The natural result of this loosensing is that the center of consciousness is elevated; perhaps we may be able to penetrate the deeper recesses of life, develop the power to tune into our intuition and stumble upon extraordinary experiences which reveal the enigma of life. Yogis assert that the science of yoga promises the unravelling of the mysteries hidden in the depths of each mind and consciousness; the secret of such discovery however, is in the intensity of our effort (Taimni). It’s up to you now to practice and experience it yourself.

Patañjali warns us not to get attached to this thought of knowing previous births (and other yogic powers described in the third chapter) as it will become a distraction to the higher purpose of yoga practices. Practicing discernment (viveka) and detachment (vairāgya) while keeping the highest ideal (Īshvara) in perspective promises the ultimate union of yoga.

I have a long way to go to grasp the essence of this sūtra. For starters, most spiritual teachers advise constant questioning and vigilance to keep the intellect (Buddhi) awake in order to make the ‘right’ choices, and most importantly, to recognize and keep the old habit patterns at bay. The samskārā (habit-impressions) of possessiveness must be completely washed away, only then an aspirant can start a ‘new’ yogic life (Svāmi Satyananda Sarasvati).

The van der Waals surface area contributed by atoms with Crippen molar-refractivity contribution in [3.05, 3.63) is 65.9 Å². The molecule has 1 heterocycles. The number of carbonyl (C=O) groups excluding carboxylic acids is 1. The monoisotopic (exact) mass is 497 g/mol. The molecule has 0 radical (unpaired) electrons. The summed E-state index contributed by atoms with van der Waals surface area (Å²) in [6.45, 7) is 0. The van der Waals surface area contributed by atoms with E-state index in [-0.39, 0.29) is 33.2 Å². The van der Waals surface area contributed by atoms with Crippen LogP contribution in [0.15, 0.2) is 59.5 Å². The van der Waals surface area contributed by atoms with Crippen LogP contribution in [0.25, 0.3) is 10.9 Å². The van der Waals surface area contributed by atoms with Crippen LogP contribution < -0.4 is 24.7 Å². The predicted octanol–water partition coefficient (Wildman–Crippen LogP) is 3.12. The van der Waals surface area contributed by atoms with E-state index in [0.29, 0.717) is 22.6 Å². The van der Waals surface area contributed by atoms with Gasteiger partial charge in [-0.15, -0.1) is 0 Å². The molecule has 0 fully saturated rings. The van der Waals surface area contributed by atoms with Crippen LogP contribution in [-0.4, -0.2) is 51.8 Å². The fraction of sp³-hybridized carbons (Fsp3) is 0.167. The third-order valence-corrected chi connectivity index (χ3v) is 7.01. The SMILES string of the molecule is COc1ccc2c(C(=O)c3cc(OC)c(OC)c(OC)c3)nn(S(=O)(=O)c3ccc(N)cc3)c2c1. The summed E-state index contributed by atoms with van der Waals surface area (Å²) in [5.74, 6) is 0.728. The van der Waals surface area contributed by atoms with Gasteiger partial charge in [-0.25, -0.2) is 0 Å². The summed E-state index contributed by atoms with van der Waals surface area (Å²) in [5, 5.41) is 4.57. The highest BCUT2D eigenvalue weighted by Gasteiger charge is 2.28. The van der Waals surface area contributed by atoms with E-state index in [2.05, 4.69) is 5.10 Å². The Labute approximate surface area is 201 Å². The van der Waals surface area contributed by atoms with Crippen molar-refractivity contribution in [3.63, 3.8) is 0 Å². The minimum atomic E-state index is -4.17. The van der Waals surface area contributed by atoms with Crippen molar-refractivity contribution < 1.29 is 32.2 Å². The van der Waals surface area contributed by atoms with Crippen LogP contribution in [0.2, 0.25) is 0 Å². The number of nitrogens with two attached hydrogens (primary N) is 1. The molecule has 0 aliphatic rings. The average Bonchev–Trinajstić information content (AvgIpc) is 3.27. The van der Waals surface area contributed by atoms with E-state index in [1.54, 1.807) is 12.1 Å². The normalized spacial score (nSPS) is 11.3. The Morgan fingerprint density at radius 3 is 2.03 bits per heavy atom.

For me, the practice of Aparigraha begins by being present when the desire to possess arises, being aware of mindlessly falling into acceptance of what is given and by actively simplifying the things I need from what I want.

The secret of happiness is not found in seeking more but in developing the capacity to enjoy less. – Socrates

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Christensen, Alice. 1998. Yoga of the Heart: Ten Ethical Principles for Gaining Limitless Growth, Confidence, and Achievement. American Yoga Association, Rodale Books, NY, NY.